Embroidery in Spring Fashions - 1911
Two things are very evident this season: first, the vast amount of hand embroidery which is being used and secondly, the preponderance of color. While color has been used to some extent heretofore, it has never been made such a conspicuous feature of summer embroideries.
Directly after the holiday season the smart shops in the large cities, which cater to an exclusive trade, begin the showing of the advance summer models designed particularly for southern wear, but which may be accepted as an excellent indication of what will be in vogue during the summer months. These gowns are loaded with embroidery.
Possibly the prevailing fashion of the peasant blouse and the straight round skirt has much to do with this, as on both garments there is such splendid opportunity for bold effects in decorative needlework, and it seems as if every other ؛rock which one sees is made in this fashion.
The high-waisted effect is a conspicuous feature of nearly all the new models, and many of them are finished with a cord girdle, concealing the joining of waist and skirt, the ends hanging at the left front.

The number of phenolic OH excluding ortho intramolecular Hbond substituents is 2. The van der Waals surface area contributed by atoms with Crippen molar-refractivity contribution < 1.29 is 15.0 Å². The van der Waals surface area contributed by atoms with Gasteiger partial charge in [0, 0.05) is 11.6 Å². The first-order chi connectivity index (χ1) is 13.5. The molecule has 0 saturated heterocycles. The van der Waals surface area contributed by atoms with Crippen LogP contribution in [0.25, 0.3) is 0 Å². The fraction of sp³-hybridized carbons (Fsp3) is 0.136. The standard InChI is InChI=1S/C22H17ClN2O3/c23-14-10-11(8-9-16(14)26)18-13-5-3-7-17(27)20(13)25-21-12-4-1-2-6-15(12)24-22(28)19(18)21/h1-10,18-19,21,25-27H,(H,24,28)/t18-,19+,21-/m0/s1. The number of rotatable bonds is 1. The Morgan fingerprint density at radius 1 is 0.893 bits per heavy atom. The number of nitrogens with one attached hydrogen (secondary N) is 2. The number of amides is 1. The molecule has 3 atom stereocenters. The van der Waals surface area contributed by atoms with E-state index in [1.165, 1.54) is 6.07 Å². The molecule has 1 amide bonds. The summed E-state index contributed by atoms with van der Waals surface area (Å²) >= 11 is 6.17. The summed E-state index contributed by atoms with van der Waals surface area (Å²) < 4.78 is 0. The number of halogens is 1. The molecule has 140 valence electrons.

One sees much of bands of a contrasting color on these new models, and the familiar Delft blue is a favorite for these combinations. The blue by Itself is used for all sorts of purposes, — hats, gowns, and even separate top coats, the latter decidedly new and very smart.
Bands of narrower widths of plain material finish neck and sleeves, and sometimes the top of the waist is made of a band of color which extends down the length of the sleeve.
One such costume, recently seen, was made of white voile with bands of old blue linen cut along the edge which was applied to the voile in irregular, jagged points—icicle effect—button-holed in long-and-short stitch with white.
Directly above the border on the skirt and the waist front, were appliquéd four-petal blue linen flowers in lily shapes, buttonholed with white and with stamens tipped with satin-stitch dots worked in white on the surface of the petals.
On the skirt, the flowers were fully four inches in diameter, and there were two rows, the flowers alternating and arranged about eight inches apart. Those on the waist were somewhat smaller.